Monitoring of Mine Environment


Every Environment Impact Statement and mine permit must include a requirement for mine environment before, during, and after the mining process. The government will monitor the environmental parameters, as stated in the permit. The monitoring program should be a part of the company’s overall environmental management system. The monitoring program should be developed using a set of objective commitments of the existing conditions. Monitoring programmes begin with a baseline sampling program performed to characterize the predevelopment environmental conditions. Environmental issues addressed in and management by the plan generally to issues such as land clearing and top soil, water, waste rock, tailings, hazardous wastes, biology (species, health, biodiversity ), dust, noise, and transportation.

The Environmental Monitoring Plan (EMP) needs to provide details about where, when, what, and how often a mining company will monitor the quality of water, air, and soil in the vicinity of the mining project, and the quantity of pollutants in effluents and emissions being released. The EMP must specify how this information will be provided to government decision makers and to the general public so as to ascertain that the mining company is complying all of its promises, and environmental standards and regulations.

Water Quality Monitoring

Monitoring changes in water quality within a mine site is very important for the protection of water quality. A comprehensive water quality monitoring program is essential so as to ensure that the mining company is fulfilling promises in its Environmental Monitoring Plan. According to the Department of Minerals and Energy, Western Australia:

Monitoring of mine site water quality is an essential part of the environmental management of the mining operation. It enables water quality performance to be assessed. Undesirable impacts can thus be detected at an early stage and remedied.

Surface Water Quality monitoring should be conducted for the following:

  • 1. Discharge or seepage existing mine site sources
  • 2. Discharge or seepage exiting the property boundary
  • 3. On-site water bodies and water bodies downstream from the site
  • 4. Background reference sites

According to the IFC/World Bank Group: “Monitoring frequency should be sufficient to provide representative data for the parameter being monitored.”

Groundwater quality monitoring is one of the most important aspects of protecting groundwater resources. This is best achieved by constructing a network of bores. Assessing groundwater quality before an operation commences can set the environmental management needs of a project. Monitoring undertaken during the Environmental Impact Assessment (EIA) process can also establish the baseline data by which the important environmental performance of an operation can be assessed. Undesirable environmental impacts can thus be detected at an early stage and remedied effectively.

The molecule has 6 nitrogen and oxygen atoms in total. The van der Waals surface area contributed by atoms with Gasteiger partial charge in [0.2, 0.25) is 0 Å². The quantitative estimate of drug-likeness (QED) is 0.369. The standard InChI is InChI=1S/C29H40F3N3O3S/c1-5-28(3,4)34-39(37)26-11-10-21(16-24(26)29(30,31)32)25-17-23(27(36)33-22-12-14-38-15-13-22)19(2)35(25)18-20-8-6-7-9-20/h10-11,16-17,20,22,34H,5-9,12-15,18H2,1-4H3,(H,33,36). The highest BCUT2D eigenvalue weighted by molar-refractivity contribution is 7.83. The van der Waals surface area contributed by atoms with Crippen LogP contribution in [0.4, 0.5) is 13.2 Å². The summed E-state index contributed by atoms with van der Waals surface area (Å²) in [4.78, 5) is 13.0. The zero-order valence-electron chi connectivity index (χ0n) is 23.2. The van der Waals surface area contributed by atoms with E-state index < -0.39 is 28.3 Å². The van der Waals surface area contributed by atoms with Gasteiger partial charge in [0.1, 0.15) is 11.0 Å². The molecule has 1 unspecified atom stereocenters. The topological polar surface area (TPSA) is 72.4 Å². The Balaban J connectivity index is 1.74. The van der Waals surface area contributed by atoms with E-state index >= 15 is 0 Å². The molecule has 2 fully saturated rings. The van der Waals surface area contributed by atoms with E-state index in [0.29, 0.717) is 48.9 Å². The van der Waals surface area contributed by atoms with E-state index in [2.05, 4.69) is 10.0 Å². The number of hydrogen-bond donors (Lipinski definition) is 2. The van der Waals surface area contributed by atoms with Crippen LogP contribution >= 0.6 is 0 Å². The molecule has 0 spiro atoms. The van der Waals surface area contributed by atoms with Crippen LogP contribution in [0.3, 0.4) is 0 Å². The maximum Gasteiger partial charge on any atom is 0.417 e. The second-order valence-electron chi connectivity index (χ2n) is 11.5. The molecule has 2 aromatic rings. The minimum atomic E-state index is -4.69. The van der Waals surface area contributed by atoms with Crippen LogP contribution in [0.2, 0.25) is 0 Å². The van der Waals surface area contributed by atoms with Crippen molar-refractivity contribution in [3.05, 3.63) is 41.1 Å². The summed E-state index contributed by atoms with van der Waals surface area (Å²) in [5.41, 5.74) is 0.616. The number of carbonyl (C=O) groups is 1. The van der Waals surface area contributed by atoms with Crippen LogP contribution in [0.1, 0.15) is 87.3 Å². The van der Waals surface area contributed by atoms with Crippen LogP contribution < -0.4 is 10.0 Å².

Bores are commonly required upstream and downstream, in the direction of groundwater flow to monitor changes in water level and quality across a site and to monitor the performance and stability of tailings facilities. In hard rock areas, bores must be located within geological features that are most likely to transmit groundwater, such as along fault lines, within weathered zones with coarse granular soil or in alluvial sand.

Monitoring bores should be sampled at least once in three months for likely key pollution indicators associated with the project. Surface water chemical monitoring should be conducted for the following.

  • 1. Discharge or seepage exiting on-site sources.
  • 2. Discharge or seepage exiting the property boundary
  • 3. On-site water bodies and water bodies downstream from the sites

Water quality monitoring parameters for mining projects typically include: pH, conductivity, total suspended solids, total dissolved solids, alkalinity, acidity, hardness, cyanide ammonium, sulphates, aluminium arsenic, cadmium, calcium, copper, iron lead, mercury, molybdenum, nickel, and zinc.

A mining company can demonstrate that a particular parameter is not relevant to the mining project. Otherwise, the environmental management plan should require all the above parameters.

Air Quality Monitoring